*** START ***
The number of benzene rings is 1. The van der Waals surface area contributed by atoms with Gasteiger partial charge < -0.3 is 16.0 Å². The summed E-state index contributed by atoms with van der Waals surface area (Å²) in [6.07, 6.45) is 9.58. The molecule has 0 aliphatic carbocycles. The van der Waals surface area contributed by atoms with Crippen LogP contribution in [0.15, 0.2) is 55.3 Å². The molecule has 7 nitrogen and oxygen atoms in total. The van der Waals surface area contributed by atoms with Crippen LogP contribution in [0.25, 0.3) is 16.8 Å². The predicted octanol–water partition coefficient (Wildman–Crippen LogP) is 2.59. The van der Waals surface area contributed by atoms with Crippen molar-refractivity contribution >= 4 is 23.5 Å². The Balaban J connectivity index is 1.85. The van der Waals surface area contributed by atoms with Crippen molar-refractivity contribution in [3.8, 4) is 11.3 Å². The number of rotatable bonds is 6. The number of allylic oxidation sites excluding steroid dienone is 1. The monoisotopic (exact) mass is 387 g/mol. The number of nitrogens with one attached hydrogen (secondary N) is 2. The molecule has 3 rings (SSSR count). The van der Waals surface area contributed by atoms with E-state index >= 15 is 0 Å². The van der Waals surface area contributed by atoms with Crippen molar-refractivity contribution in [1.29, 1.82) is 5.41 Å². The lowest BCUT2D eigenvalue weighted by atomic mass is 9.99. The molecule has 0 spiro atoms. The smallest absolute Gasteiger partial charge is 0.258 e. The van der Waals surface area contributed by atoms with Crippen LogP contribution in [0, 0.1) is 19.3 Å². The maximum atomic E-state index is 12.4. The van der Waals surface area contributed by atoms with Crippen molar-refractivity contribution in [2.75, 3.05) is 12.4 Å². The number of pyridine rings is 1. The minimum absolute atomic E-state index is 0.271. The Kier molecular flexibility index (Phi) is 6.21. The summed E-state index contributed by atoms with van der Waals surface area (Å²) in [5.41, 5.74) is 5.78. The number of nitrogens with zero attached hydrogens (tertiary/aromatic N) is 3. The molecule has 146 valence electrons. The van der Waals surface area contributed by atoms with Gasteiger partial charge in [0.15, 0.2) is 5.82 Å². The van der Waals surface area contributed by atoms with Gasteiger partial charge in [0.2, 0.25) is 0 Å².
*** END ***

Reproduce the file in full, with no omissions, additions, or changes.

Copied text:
The number of benzene rings is 1. The van der Waals surface area contributed by atoms with Gasteiger partial charge < -0.3 is 16.0 Å². The summed E-state index contributed by atoms with van der Waals surface area (Å²) in [6.07, 6.45) is 9.58. The molecule has 0 aliphatic carbocycles. The van der Waals surface area contributed by atoms with Crippen LogP contribution in [0.15, 0.2) is 55.3 Å². The molecule has 7 nitrogen and oxygen atoms in total. The van der Waals surface area contributed by atoms with Crippen LogP contribution in [0.25, 0.3) is 16.8 Å². The predicted octanol–water partition coefficient (Wildman–Crippen LogP) is 2.59. The van der Waals surface area contributed by atoms with Crippen molar-refractivity contribution >= 4 is 23.5 Å². The Balaban J connectivity index is 1.85. The van der Waals surface area contributed by atoms with Crippen molar-refractivity contribution in [3.8, 4) is 11.3 Å². The number of rotatable bonds is 6. The number of allylic oxidation sites excluding steroid dienone is 1. The monoisotopic (exact) mass is 387 g/mol. The number of nitrogens with one attached hydrogen (secondary N) is 2. The molecule has 3 rings (SSSR count). The van der Waals surface area contributed by atoms with E-state index >= 15 is 0 Å². The van der Waals surface area contributed by atoms with Crippen molar-refractivity contribution in [1.29, 1.82) is 5.41 Å². The lowest BCUT2D eigenvalue weighted by atomic mass is 9.99. The molecule has 0 spiro atoms. The smallest absolute Gasteiger partial charge is 0.258 e. The van der Waals surface area contributed by atoms with Crippen LogP contribution in [0, 0.1) is 19.3 Å². The maximum atomic E-state index is 12.4. The van der Waals surface area contributed by atoms with Crippen molar-refractivity contribution in [2.75, 3.05) is 12.4 Å². The number of pyridine rings is 1. The minimum absolute atomic E-state index is 0.271. The Kier molecular flexibility index (Phi) is 6.21. The summed E-state index contributed by atoms with van der Waals surface area (Å²) in [5.41, 5.74) is 5.78. The number of nitrogens with zero attached hydrogens (tertiary/aromatic N) is 3. The molecule has 146 valence electrons. The van der Waals surface area contributed by atoms with Gasteiger partial charge in [0.15, 0.2) is 5.82 Å². The van der Waals surface area contributed by atoms with Gasteiger partial charge in [0.2, 0.25) is 0 Å².